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Afghanistan: Reconstruction

Volume 694: debated on Tuesday 24 July 2007

asked Her Majesty’s Government:

Whether an enlarged diplomatic presence in Kabul indicates a new emphasis on reconstruction and development in Afghanistan.

My Lords, an enlarged diplomatic presence in Kabul indicates the continued seriousness with which Britain takes the business of supporting the Government of Afghanistan in meeting both reconstruction and national security challenges as part of the comprehensive approach to the country. DfID is scaling up its programme, reflecting a long-term commitment to Afghanistan and the increasing capacity of the Afghan Government to use and absorb that funding.

My Lords, I thank the Minister for that reply. I know that we all wish our diplomats and aid workers every success in that difficult country, Afghanistan. Does he agree that, given our leading role, the embassy could now focus a little more on communicating those positive things that are happening? Does he agree that, for example, some staff could have proper communication skills, which means not just website management but getting on with people who know the country and getting in touch with civil society? Would that not give much more reassurance to those of us who are supporting them at home?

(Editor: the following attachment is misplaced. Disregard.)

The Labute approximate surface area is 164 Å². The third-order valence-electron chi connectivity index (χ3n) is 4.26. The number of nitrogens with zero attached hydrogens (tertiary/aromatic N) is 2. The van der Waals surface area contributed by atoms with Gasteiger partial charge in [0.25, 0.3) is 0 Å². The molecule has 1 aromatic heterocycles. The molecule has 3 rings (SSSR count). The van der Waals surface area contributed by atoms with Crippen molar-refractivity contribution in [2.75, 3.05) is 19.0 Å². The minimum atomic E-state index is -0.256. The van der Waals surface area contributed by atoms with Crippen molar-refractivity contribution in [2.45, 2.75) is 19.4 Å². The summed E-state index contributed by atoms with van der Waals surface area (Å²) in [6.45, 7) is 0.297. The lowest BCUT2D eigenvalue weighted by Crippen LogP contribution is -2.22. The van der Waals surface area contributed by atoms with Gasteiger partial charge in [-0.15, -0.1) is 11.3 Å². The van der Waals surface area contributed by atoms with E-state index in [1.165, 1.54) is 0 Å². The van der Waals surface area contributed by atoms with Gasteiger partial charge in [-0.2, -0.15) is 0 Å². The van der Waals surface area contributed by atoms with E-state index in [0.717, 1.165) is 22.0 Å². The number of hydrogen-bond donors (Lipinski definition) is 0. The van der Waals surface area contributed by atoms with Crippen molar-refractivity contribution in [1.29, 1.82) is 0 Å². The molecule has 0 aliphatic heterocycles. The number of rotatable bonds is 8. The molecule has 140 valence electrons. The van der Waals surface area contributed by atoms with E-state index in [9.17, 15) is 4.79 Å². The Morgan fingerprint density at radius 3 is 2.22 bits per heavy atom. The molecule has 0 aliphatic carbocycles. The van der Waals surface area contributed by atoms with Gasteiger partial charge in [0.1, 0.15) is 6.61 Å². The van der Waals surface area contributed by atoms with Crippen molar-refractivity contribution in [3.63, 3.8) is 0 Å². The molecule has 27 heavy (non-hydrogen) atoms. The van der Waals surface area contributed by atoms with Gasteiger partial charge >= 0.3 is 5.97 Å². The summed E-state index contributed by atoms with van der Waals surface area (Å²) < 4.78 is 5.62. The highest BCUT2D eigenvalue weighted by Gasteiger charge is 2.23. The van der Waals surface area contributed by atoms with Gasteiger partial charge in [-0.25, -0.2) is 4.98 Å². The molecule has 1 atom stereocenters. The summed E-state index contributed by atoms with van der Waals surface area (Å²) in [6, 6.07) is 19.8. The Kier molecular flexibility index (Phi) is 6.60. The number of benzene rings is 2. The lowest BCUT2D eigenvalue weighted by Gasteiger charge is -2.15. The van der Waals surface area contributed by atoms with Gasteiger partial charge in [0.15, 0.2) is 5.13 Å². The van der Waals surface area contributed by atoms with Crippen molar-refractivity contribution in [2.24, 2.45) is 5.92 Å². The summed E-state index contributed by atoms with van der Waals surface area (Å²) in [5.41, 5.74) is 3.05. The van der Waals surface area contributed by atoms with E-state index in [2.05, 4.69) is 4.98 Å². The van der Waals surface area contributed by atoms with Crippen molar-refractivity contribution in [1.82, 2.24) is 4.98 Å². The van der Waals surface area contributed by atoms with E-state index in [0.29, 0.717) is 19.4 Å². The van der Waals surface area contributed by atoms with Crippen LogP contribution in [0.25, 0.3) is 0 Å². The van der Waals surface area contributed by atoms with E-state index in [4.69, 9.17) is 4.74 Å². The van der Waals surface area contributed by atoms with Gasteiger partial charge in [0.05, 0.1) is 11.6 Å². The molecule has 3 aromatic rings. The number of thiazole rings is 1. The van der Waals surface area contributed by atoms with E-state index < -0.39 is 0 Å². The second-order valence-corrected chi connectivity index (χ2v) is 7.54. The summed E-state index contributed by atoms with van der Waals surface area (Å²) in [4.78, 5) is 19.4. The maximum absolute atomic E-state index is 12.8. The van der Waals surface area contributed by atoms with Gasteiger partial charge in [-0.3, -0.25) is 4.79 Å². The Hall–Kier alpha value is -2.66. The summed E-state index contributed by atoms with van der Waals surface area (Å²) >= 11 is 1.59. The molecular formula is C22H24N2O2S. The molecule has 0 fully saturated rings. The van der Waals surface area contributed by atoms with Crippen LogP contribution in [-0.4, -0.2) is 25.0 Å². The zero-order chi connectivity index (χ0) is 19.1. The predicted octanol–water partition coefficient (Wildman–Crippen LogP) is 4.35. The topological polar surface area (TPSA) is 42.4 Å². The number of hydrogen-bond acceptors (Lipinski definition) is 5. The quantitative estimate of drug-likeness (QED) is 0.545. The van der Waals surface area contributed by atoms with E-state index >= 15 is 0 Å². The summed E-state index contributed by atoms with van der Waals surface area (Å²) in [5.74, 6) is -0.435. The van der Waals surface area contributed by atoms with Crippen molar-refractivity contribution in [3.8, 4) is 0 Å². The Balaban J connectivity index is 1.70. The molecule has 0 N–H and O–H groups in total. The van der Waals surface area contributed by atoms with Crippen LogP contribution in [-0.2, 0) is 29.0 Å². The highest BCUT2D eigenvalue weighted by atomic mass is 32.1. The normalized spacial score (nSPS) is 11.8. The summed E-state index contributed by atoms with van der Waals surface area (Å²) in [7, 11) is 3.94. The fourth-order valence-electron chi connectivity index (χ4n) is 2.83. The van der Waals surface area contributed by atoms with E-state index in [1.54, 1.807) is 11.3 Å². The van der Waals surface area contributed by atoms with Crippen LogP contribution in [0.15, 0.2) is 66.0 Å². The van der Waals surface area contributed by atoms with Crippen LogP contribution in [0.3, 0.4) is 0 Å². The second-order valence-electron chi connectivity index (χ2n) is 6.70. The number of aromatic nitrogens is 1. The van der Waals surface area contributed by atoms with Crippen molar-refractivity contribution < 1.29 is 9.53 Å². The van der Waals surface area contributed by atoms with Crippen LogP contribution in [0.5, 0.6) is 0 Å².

My Lords, the noble Earl is right. We have taken steps both to strengthen the size of the embassy, as he is well aware, and to put in place an ambassador who is himself a great communicator. We have increased the communication staff there; three UK nationals and three others are now working on that. The fundamental point of the noble Earl’s question is that we must not just communicate the successes ourselves but ensure that Afghan officials do a much better job of claiming success for their country. The essence of success in Afghanistan is not what we do for Afghanistan but what Afghans do for themselves. That is the core communication that must be made.

My Lords, does my noble friend agree that an important part of what we are doing in Afghanistan is getting to grips with the problem of the poppy crop and that no change of policy is not an option? Can I perhaps live in hope that this increased diplomatic presence consists of people who are evaluating the proposals from the Senlis Council for the conversion of the poppy crop to medical use through the production of opiates?

My Lords, my noble friend is concerned, correctly, about opium production. I agree that failure is not an option. It is a terrible black mark on the international community’s performance in Afghanistan and indeed on that of the new Afghan Government that so far we have not prevailed in the efforts to defeat the growth of this pernicious crop. We must continue to examine all means for doing that. In those parts of the country where the writ of the Afghan Government runs, a combination of the rule of law, better government, the substitution of other crops and development support is bringing down the size of the crop. It is only where those conditions do not yet exist that I am afraid the trend remains in the other direction.